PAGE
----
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Tuesday, 14 June 2011

Scared of My Dad

Written by  Marc Garson MSW, ACSW, ACP

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I'm 15, and I'm scared of my Dad. He used to hit me hard when I was in elementary school whenever he got angry, or sometimes he threw me against walls. He stopped doing that in 7th grade because he realized I was old enough to report the "violence". Even though he's not hitting me anymore, I'm still scared of him. Now, whenever he gets mad at me, he just makes hitting gestures, like lifting his fist or belt, and screaming and then cornering me. I know he won't really hit me, but it's already frightening enough to know that he always has a temptation to do it, and he's only holding himself back. God forbid if one day he can't hold himself back I don't know what's gonna happen to me. He told me that in those exact words, "If I ever fail to hold back my temptation, I swear you will end up in the hospital!" I've tried talking to him heart-to-heart, but he always ends-up saying that he can't help it, its just the way he naturally is. He knows how I feel already, but it's like a habit for him, or something. How can I adjust?

- Scared of My Dad


Dear Scared,

First of all let me emphasize that family violence and physical abuse are completely unacceptable behavior, under any circumstances, and are illegal in most cases.

If your father becomes physically violent towards you again, I would strongly encourage you to seek out some immediate assistance. You can tell a guidance counselor at school what's going on, or call an abuse hotline.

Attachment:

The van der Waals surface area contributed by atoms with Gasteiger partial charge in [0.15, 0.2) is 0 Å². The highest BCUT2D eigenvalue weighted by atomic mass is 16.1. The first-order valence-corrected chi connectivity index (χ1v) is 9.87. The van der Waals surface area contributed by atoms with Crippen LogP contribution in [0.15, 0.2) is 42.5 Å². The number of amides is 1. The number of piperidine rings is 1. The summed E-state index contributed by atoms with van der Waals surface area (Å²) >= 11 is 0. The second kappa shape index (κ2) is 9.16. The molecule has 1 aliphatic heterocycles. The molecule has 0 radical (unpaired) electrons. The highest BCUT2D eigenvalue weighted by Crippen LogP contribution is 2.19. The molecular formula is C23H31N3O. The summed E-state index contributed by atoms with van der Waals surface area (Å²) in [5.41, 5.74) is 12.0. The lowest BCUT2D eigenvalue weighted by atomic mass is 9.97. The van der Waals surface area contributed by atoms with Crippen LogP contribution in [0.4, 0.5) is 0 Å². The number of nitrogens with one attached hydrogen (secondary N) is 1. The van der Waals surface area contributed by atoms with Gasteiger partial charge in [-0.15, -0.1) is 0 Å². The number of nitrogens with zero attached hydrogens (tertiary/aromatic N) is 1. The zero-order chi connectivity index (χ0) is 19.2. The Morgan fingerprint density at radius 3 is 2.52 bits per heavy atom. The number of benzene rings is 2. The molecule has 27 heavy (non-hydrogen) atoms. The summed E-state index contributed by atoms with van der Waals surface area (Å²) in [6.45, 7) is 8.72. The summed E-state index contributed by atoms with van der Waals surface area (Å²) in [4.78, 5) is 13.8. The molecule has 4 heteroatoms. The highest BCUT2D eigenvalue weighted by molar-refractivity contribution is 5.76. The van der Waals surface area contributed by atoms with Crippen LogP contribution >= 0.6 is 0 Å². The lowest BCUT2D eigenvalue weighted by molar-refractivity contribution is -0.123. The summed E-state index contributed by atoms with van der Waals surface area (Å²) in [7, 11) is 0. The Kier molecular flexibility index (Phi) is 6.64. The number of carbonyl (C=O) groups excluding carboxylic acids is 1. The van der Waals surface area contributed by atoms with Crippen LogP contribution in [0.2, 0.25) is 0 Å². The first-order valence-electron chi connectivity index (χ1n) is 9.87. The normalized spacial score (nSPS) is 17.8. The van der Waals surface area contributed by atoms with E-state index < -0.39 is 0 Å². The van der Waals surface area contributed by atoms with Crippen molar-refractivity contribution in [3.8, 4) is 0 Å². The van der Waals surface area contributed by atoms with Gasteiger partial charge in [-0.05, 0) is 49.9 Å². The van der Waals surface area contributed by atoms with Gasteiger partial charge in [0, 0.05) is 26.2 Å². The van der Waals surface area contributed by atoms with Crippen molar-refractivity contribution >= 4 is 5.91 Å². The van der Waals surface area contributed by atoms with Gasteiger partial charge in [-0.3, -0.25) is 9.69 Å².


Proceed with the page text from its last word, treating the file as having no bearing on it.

See Crisis Center / Abuse.

Just because he is no longer physically violent with you, that does not mean that you are no longer being abused, or no longer in danger.

Verbal abuse, screaming, and threatening behavior are also forms of abuse.

It sounds like you are living under a constant threat of violence, as is evidenced by your wondering what would happen "if he one day can't hold himself back", never knowing if the next altercation will be the one that "pushes him over the edge."

You and the other "victims of rage" in your family have probably already learned to hold back your honest feelings or opinions from your Dad, because you fear his violent reaction to them.

Growing up with this sort of random and unpredictable violence often impacts your ability to trust and communicate honestly in other future significant relationships.

No child should have to fear that his or her own parents might intentionally cause them bodily harm, no matter what they might have said or done to deserve it.

Your father's excuse that "he just can't help it" is unacceptable!

He must learn to control his rage. There are many excellent programs and therapists, which specialize in helping people to overcome their own violent inclinations.

Furthermore, you are absolutely correct to describe his propensity for violence as a "habit...or something" - it is!

I would strongly recommend that you and the rest of your family should, if at all possible, hook-up with some sort of local support group for families who must contend with a frequently "out-of-control" family member.

I would also strongly suggest that you and the other "victims" in your family get some good family therapy or counseling, without your Dad.